Suppose $f(t) = \frac{a_0}{2}+\sum_{n=1}^\infty (a_ncos(w_nt)+b_nsin(w_nt))$ where w_{n} = $\frac{nπ}{L}$ (period of f(t) is 2L).

Since the differential equation is linear and the operator x’’ + w_{0}^{2}x is linear, we can use the principle of superposition. This means that the particular solution corresponding to the sum of inputs is the sum of the particular solutions corresponding to each input.

- Constant term $\frac{a_0}{2}$. We solve x’’ + w
_{0}^{2}x = $\frac{a_0}{2}$. A particular solution is $x_p(t) = \frac{a_0}{2w_o^2}$ - Sine terms: $sin(w_nt)$. We solve x’’ + w
_{0}^{2}x = $sin(w_nt)$. A particular solution is $x_p(t) = \frac{sin(wt)}{w_o^2-w^2}$ - Cosine terms: $cos(w_nt)$. We solve x’’ + w
_{0}^{2}x = $cos(w_nt)$. A particular solution is $x_p(t) = \frac{cos(wt)}{w_o^2-w^2}$

$x_p = \frac{a_0}{2w_o^2}+\sum_{n=1}^\infty (\frac{a_ncos(w_nt)}{w_o^2-w_n^2}+\frac{b_nsin(w_nt)}{w_o^2-w_n^2})$

Particularly, if the input is the previous square wave function f(t), the differential equation is $x’’+ w_o^2x = f(t)$, and using the Fourier sine series expansion of f(t) (f(t) = $\frac{1}{2}+\frac{2}{π}\sum_{n=1, \text{n odd}}^\infty \frac{sin(nπt)}{n}$), we obtain the particular solution:

$x_p(t) =[\text{Observe that } w_n = nπ] \frac{1}{2w_o^2}+\frac{2}{π}\sum_{n=1, \text{n odd}}^\infty \frac{sin(nπt)}{n(w_o^2-(nπ)^2)}$

Let’s analyze the particular solution when w_{o} = 10.

Compute $w_o^2-(nπ)^2$:

- n = 1: $w_o^2-(nπ)^2 = 100 -π^2 ≈100−9.87≈90.13$
- n = 3: $w_o^2-(nπ)^2 = 100 -9π^2 ≈100−88.83≈11.17$
- n = 5: $w_o^2-(nπ)^2 = 100 -25π^2 ≈100−246.74≈−146.74$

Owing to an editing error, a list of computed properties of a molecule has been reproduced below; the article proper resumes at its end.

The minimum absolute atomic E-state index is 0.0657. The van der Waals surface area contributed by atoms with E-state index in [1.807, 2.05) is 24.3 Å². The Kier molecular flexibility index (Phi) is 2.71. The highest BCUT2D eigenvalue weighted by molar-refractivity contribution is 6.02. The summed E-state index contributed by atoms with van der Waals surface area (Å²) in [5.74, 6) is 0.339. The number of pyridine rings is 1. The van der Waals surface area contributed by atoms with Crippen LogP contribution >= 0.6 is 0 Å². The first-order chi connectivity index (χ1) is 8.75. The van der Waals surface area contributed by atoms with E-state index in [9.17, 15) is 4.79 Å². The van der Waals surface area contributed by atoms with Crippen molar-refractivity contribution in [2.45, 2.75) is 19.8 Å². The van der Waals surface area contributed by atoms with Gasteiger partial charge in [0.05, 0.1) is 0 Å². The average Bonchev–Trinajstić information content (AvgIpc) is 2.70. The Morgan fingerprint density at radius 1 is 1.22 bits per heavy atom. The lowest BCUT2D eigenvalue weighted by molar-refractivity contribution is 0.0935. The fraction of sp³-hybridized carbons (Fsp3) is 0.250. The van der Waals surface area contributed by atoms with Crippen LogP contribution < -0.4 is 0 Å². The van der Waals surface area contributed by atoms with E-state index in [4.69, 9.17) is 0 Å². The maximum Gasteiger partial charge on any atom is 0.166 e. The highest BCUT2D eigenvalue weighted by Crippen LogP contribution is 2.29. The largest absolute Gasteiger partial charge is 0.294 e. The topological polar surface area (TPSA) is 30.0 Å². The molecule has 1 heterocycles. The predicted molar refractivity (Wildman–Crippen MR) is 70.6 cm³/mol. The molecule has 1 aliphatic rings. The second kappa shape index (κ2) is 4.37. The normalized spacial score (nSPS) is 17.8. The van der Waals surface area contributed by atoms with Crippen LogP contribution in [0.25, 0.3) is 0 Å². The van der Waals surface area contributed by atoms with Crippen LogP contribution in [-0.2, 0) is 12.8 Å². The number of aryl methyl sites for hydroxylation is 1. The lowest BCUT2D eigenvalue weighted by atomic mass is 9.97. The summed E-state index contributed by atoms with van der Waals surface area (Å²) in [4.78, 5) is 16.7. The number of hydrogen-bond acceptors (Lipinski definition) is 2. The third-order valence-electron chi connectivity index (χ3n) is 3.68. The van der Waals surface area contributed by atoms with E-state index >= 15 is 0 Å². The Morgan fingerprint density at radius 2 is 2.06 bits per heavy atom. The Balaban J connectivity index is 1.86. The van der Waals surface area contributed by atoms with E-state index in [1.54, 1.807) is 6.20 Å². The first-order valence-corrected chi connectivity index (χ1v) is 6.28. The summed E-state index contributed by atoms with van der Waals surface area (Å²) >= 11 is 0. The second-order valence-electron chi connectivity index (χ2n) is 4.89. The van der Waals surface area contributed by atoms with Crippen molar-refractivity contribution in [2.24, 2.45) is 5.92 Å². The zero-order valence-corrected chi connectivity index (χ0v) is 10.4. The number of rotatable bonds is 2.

For n=5 and higher odd values of n, the denominator becomes negative and large in magnitude.

Using these values, we can approximate x_{p}(t) ≈ $\frac{1}{2·100} + \frac{2}{π}(\frac{sin(πt)}{1·90.13}+\frac{sin(3πt)}{3·11.17}+\frac{sin(5πt)}{5·(−146.74)}+···)$

Calculate the amplitudes:

- n = 1, $\frac{2}{π}·\frac{1}{1·90.13}≈0.007$
- n = 3, $\frac{2}{π}·\frac{1}{3·11.17}≈0.019$
- n = 5, $\frac{2}{π}·\frac{1}{5·(−146.74)}≈−0.00087$

x_{p}(t) ≈ $0.005 + 0.007sin(πt) + 0.019sin(3πt) + −0.00087sin(7πt)+···$.

The terms with n = 1 and n = 3 have significantly larger amplitudes compared to higher n. Thus, the solution shows that **the frequencies corresponding to n = 1 (πt) and n = 3 (3πt) are the most significant**, as their amplitudes are much larger than the amplitudes of higher frequencies.

When w_{o} is close to one of these frequencies (w_{0}≈ π or w_{0}≈ 3π, even w_{0}≈ nπ), the denominator $w_o^2-(nπ)^2$ becomes small, causing the amplitude of the corresponding sine term to become large. This is the resonance phenomenon, where the system’s natural frequency w_{0} matches one of the input frequencies, resulting in a large response.

The frequencies in f(t) are hidden, but the system picks out, favors, resonates or responds more strongly to the frequencies in the input that are close to its natural frequency. In our example with w_{0} = 10, the frequency 3π ≈ 9.42 is close to w_{0}, resulting in a larger amplitude for n = 3: 0.019.

Another way of solving this problem is to assume a particular solution of the form (the solution is similar to the input function): $x_p = c_0 + \sum_{n=1}^\infty c_nsin(nπt)$.

Then, we substitute this assumed solution into the original differential equation and match terms.

Computes the derivatives: